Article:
Most satisfying about your posts is they cover seemingly all exit poll issues expertly, if not conclusively. One exception appears to be the effect of spoiled/provisional ballots on exit polls. It certainly isn't a new issue so it may be covered in the reports you cite, and I will check.
Greg Palast calls this a major travesty in this and most elections:

More or less complete list of exit poll issues covered in this blog so far:
1. Precinct selection bias
2. Missed GOP turnout (see 1)
3. Missed Latino GOP turnout (see 1)
4. Gender bias in Final exit polls (all I've seen is gender bias in afternoon exit polls, which is irrelevant)
5. Non-respondant bias
6. Accounting for Spoiled Ballots (not yet)
7. Accounting for Provisional Ballots (not yet)

Posted by: Alex in Los Angeles | Nov 18, 2004 12:03:43 AM

I wonder how many people who answered the exit poll said they voted for Kerry when they actually voted for Bush. There are many reasons why a voter might do this. For example, consider this: on Election Day, I went door to door in New Hampshire to "Get Out the Vote". There were many feet on the ground that day from a variety of organizations, including the Democratic party and America Votes, all working the same territory. In fact, this territory had been heavily worked over by many organizations for months leading up to the election, and it quickly became obvious that many people I talked to were fed up with all the vote lobbying they had received, and were just telling me whatever they thought I wanted to hear to get rid of me as quickly as possible. This makes me wonder how many voters at the exit polls answered Kerry (because that is what they were trained to answer in order to appease people who were lobbying for their vote), even though they cast their actual vote for Bush.

Posted by: Alan | Nov 18, 2004 12:05:50 AM

A reminder of the importance of vote spoilage in our elections.

Of course, this is not to argue against the compelling case for non-respondent bias.

Vote spoilage is an additional factor I am curious about.

Posted by: Alex in Los Angeles | Nov 18, 2004 12:23:21 AM

I was wondering if anyone could tell me why only one organization conducted exit polls this election? Wouldn't exit polls conducted by several independent organizations give the voters more faith in their legitimacy? At the very least, accusations that "pollsters can magically weight away differences" would be less credible if they were conducted by multiple independent organizations instead of one umbrella group, wouldn't they?

My second question concerns point "a) This discrepancy favoring Democratic candidates is not new" where you state that previous statistics "showed twice as many state exit polls overestimating the Democratic candidate performance nearly twice as often as they underestimated it". Were these exit polls also done by one organization? If there has been either some sort of exit poll manipulation or voting fraud wouldn't that make the evidence you cite suspect?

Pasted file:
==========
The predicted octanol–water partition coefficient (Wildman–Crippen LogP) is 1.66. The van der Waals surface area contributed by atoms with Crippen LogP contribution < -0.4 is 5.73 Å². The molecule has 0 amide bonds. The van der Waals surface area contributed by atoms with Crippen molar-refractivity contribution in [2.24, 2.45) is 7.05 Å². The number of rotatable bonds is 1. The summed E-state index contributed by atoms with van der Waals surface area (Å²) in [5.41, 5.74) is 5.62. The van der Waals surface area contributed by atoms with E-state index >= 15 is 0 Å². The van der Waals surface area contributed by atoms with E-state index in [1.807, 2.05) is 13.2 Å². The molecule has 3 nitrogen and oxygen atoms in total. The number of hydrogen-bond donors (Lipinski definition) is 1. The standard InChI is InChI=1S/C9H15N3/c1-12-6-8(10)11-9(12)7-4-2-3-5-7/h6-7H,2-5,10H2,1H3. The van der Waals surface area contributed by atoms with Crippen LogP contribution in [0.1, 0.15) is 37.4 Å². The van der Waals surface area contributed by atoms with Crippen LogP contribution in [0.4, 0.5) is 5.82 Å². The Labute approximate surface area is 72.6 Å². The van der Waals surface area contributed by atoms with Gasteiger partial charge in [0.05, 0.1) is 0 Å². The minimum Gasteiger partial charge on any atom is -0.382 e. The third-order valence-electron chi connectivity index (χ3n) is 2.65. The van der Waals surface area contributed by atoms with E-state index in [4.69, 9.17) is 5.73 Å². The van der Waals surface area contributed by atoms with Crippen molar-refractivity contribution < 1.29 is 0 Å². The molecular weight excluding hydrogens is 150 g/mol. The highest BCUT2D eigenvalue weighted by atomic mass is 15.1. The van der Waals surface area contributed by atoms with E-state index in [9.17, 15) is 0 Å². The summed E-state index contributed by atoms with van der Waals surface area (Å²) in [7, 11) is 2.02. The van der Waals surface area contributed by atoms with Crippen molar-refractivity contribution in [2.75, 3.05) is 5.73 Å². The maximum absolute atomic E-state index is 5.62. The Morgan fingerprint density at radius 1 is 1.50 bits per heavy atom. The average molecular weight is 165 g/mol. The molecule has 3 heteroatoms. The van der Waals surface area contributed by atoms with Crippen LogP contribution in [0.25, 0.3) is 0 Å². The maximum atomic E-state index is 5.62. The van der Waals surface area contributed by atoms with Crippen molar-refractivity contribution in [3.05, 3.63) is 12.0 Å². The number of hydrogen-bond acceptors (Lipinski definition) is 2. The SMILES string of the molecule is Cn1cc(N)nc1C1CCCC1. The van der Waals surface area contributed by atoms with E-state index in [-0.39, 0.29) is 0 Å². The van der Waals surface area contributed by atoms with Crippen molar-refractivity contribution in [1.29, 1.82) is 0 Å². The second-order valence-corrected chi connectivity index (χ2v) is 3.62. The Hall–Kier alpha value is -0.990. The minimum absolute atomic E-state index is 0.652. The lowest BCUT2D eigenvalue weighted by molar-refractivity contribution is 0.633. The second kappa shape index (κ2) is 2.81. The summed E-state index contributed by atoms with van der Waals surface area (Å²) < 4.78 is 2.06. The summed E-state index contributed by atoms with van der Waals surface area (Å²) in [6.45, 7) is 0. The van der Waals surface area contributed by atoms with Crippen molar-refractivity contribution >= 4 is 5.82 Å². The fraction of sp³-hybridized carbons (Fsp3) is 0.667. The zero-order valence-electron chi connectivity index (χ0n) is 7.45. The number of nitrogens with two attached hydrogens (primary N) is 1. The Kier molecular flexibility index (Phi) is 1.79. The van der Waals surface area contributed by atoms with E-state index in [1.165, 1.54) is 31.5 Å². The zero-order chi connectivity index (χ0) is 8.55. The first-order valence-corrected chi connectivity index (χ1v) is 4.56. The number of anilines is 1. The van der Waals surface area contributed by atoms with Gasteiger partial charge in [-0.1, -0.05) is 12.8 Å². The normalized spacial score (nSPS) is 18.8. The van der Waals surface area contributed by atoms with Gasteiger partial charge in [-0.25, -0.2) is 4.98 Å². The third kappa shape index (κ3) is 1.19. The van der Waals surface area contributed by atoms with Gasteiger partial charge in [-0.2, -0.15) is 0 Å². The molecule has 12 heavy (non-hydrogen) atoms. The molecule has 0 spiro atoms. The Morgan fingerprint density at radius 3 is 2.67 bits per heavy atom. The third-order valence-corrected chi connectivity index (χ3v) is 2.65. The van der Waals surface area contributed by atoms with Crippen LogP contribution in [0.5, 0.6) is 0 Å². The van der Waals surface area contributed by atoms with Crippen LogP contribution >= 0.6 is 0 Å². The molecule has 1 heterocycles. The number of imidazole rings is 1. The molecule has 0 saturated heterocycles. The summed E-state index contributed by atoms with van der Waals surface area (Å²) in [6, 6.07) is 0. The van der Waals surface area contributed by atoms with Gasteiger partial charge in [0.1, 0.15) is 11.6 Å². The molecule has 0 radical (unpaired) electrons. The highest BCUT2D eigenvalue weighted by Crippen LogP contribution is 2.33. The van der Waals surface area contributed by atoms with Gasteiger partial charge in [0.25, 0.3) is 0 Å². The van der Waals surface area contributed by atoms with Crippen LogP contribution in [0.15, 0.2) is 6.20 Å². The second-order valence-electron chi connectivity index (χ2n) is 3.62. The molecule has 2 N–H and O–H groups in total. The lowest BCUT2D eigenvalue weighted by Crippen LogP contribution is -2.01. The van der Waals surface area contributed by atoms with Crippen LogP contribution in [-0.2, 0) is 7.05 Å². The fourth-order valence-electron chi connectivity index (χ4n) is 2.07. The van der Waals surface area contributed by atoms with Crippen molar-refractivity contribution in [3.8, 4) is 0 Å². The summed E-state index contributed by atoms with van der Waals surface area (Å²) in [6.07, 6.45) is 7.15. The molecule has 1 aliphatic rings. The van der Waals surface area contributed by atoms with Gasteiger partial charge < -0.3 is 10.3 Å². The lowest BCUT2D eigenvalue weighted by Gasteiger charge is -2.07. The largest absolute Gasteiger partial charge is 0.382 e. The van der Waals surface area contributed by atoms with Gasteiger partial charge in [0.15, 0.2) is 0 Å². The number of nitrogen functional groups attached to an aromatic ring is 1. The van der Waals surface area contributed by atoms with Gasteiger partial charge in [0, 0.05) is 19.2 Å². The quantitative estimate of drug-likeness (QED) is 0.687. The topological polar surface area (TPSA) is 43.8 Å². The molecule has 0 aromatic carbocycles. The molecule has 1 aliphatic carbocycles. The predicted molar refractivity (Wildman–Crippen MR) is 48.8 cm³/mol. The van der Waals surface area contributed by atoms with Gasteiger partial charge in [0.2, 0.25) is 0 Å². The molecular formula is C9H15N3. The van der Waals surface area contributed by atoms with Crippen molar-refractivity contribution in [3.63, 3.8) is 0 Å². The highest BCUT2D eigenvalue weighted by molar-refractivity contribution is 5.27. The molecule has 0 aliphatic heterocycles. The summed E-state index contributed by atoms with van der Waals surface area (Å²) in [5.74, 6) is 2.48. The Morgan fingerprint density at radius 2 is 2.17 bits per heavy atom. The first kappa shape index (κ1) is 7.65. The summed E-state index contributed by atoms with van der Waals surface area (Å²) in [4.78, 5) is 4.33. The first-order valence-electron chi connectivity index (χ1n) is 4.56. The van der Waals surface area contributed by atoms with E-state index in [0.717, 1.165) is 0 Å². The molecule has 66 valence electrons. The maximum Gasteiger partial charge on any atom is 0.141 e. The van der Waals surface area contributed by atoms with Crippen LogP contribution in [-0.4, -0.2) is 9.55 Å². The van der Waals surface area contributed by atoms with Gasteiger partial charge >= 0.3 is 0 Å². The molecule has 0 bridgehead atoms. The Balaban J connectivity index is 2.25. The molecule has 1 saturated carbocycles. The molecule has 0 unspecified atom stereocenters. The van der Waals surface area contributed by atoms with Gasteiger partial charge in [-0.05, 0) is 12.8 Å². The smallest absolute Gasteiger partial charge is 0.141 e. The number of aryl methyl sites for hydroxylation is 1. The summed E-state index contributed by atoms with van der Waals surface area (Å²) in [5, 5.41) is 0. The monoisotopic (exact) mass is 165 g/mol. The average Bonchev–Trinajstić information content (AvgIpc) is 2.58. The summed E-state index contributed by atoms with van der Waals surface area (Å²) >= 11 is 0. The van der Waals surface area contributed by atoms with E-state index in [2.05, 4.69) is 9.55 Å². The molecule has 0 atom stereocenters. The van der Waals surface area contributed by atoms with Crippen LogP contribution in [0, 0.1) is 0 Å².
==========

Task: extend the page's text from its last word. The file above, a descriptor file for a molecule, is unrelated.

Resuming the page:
Personally, from looking in detail at how this election has been (mis)handled, how many voters were evidentally deliberately disenfranchised, how partisan many election officials are (not to mention the owners and CEOs of the voting machine manufacturers) and how little scrutiny all of this has recieved in the mainstream media, my faith that previous US elections or exit polls were legitimate is shattered.

Posted by: aaa | Nov 18, 2004 12:34:43 AM

Alan, the quickest way to get rid of the pollsters is to tell them you're not interested in taking a poll.

I don't see why Bush supporters would be less interested in talking to pollsters than Kerry supporters. In fact, considering the truism that many people want to be on the side of "the winner" and vote accordingly, it would surprise me very much if Bush supporters wanted to make Kerry appear to be winning.

Also, if one candidate appeared to be winning decisively, many people might have just thrown in the towel and decide not to vote, thinking their vote would be wasted.

It just doesn't make sense that Bush supporters would try to hasten their own candidate's demise by not showing their support of Bush in the media.

Posted by: aaa | Nov 18, 2004 12:49:08 AM

The question I have is what do folks like Stephen Freeman and Sam Wang have in mind when they produce their pseudo-science reports?

These guys are trained and accredited statisticians. Are they really this clueless, or is the concept to produce propaganda no matter the facts?

I understand that many math folks get into deep trouble about polling because they don't understand that the numbers are only as reliable as the rough edges of the number gathering.

But you'd think these folks would bother to understand the most elementary basics of the area they are trying to expertly comment on.


Mark writes: "However, to continue to see evidence of vote fraud in the "unexplained exit poll discrepancy" is more than wishful. It borders on delusional."

This is actually the least harmful part of the delusional behavior to come. Next up will be two years of claims of the Dolchstosslegende by "Democratic Party Insiders".